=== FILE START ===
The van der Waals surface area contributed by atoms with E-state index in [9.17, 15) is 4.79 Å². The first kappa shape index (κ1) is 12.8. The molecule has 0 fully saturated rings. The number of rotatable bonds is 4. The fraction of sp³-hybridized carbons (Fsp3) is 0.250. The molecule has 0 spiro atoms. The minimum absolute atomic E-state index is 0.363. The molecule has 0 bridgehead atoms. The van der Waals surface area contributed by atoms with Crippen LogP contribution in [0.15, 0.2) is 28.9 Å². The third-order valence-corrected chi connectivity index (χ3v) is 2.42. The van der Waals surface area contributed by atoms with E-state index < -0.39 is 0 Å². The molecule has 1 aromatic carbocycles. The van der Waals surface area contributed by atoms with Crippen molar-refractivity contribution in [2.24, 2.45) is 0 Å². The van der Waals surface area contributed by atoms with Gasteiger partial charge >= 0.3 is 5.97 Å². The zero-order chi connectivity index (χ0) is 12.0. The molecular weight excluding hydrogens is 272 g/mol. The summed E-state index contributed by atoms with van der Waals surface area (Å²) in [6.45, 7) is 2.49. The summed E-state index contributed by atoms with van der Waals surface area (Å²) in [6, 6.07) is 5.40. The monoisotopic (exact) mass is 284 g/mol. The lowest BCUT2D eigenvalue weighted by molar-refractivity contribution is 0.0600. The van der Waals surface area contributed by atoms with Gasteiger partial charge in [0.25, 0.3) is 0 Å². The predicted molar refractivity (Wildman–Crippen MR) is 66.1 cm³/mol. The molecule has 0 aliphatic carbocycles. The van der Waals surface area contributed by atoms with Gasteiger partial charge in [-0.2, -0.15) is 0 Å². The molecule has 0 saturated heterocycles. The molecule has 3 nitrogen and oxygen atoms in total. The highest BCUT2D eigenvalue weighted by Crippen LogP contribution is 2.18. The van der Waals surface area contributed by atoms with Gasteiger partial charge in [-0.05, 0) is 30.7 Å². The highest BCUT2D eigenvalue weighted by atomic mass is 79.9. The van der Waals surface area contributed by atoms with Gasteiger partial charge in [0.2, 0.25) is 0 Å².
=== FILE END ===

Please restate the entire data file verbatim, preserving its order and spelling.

The van der Waals surface area contributed by atoms with E-state index in [9.17, 15) is 4.79 Å². The first kappa shape index (κ1) is 12.8. The molecule has 0 fully saturated rings. The number of rotatable bonds is 4. The fraction of sp³-hybridized carbons (Fsp3) is 0.250. The molecule has 0 spiro atoms. The minimum absolute atomic E-state index is 0.363. The molecule has 0 bridgehead atoms. The van der Waals surface area contributed by atoms with Crippen LogP contribution in [0.15, 0.2) is 28.9 Å². The third-order valence-corrected chi connectivity index (χ3v) is 2.42. The van der Waals surface area contributed by atoms with E-state index < -0.39 is 0 Å². The molecule has 1 aromatic carbocycles. The van der Waals surface area contributed by atoms with Crippen molar-refractivity contribution in [2.24, 2.45) is 0 Å². The van der Waals surface area contributed by atoms with Gasteiger partial charge >= 0.3 is 5.97 Å². The zero-order chi connectivity index (χ0) is 12.0. The molecular weight excluding hydrogens is 272 g/mol. The summed E-state index contributed by atoms with van der Waals surface area (Å²) in [6.45, 7) is 2.49. The summed E-state index contributed by atoms with van der Waals surface area (Å²) in [6, 6.07) is 5.40. The monoisotopic (exact) mass is 284 g/mol. The lowest BCUT2D eigenvalue weighted by molar-refractivity contribution is 0.0600. The van der Waals surface area contributed by atoms with Gasteiger partial charge in [0.25, 0.3) is 0 Å². The predicted molar refractivity (Wildman–Crippen MR) is 66.1 cm³/mol. The molecule has 0 aliphatic carbocycles. The van der Waals surface area contributed by atoms with Gasteiger partial charge in [-0.2, -0.15) is 0 Å². The molecule has 0 saturated heterocycles. The molecule has 3 nitrogen and oxygen atoms in total. The highest BCUT2D eigenvalue weighted by Crippen LogP contribution is 2.18. The van der Waals surface area contributed by atoms with Gasteiger partial charge in [-0.05, 0) is 30.7 Å². The highest BCUT2D eigenvalue weighted by atomic mass is 79.9. The van der Waals surface area contributed by atoms with Gasteiger partial charge in [0.2, 0.25) is 0 Å².